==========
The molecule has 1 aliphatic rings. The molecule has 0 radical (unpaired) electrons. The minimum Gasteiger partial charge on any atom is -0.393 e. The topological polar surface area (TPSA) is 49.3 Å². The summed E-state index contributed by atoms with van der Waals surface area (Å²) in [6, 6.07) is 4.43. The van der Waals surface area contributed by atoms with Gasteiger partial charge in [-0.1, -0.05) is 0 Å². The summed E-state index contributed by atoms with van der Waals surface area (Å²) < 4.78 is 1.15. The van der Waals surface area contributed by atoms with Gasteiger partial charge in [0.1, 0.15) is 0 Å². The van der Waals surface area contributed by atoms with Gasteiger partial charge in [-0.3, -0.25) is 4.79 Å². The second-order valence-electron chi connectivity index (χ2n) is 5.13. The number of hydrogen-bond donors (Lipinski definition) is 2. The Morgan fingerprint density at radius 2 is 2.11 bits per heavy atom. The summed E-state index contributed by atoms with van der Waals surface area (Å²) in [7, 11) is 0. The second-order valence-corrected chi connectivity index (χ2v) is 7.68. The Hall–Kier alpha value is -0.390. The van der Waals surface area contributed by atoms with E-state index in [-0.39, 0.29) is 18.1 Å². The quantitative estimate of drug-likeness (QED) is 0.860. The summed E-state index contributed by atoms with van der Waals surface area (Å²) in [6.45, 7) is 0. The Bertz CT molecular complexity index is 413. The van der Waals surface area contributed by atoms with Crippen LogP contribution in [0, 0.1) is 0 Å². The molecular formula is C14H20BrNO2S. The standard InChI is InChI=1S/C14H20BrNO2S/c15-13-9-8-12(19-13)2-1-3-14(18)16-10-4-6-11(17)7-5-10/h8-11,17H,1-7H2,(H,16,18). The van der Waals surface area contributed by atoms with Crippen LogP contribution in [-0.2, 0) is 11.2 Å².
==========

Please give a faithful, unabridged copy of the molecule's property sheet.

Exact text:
The molecule has 1 aliphatic rings. The molecule has 0 radical (unpaired) electrons. The minimum Gasteiger partial charge on any atom is -0.393 e. The topological polar surface area (TPSA) is 49.3 Å². The summed E-state index contributed by atoms with van der Waals surface area (Å²) in [6, 6.07) is 4.43. The van der Waals surface area contributed by atoms with Gasteiger partial charge in [-0.1, -0.05) is 0 Å². The summed E-state index contributed by atoms with van der Waals surface area (Å²) < 4.78 is 1.15. The van der Waals surface area contributed by atoms with Gasteiger partial charge in [0.1, 0.15) is 0 Å². The van der Waals surface area contributed by atoms with Gasteiger partial charge in [-0.3, -0.25) is 4.79 Å². The second-order valence-electron chi connectivity index (χ2n) is 5.13. The number of hydrogen-bond donors (Lipinski definition) is 2. The Morgan fingerprint density at radius 2 is 2.11 bits per heavy atom. The summed E-state index contributed by atoms with van der Waals surface area (Å²) in [7, 11) is 0. The second-order valence-corrected chi connectivity index (χ2v) is 7.68. The Hall–Kier alpha value is -0.390. The van der Waals surface area contributed by atoms with E-state index in [-0.39, 0.29) is 18.1 Å². The quantitative estimate of drug-likeness (QED) is 0.860. The summed E-state index contributed by atoms with van der Waals surface area (Å²) in [6.45, 7) is 0. The Bertz CT molecular complexity index is 413. The van der Waals surface area contributed by atoms with Crippen LogP contribution in [0, 0.1) is 0 Å². The molecular formula is C14H20BrNO2S. The standard InChI is InChI=1S/C14H20BrNO2S/c15-13-9-8-12(19-13)2-1-3-14(18)16-10-4-6-11(17)7-5-10/h8-11,17H,1-7H2,(H,16,18). The van der Waals surface area contributed by atoms with Crippen LogP contribution in [-0.2, 0) is 11.2 Å².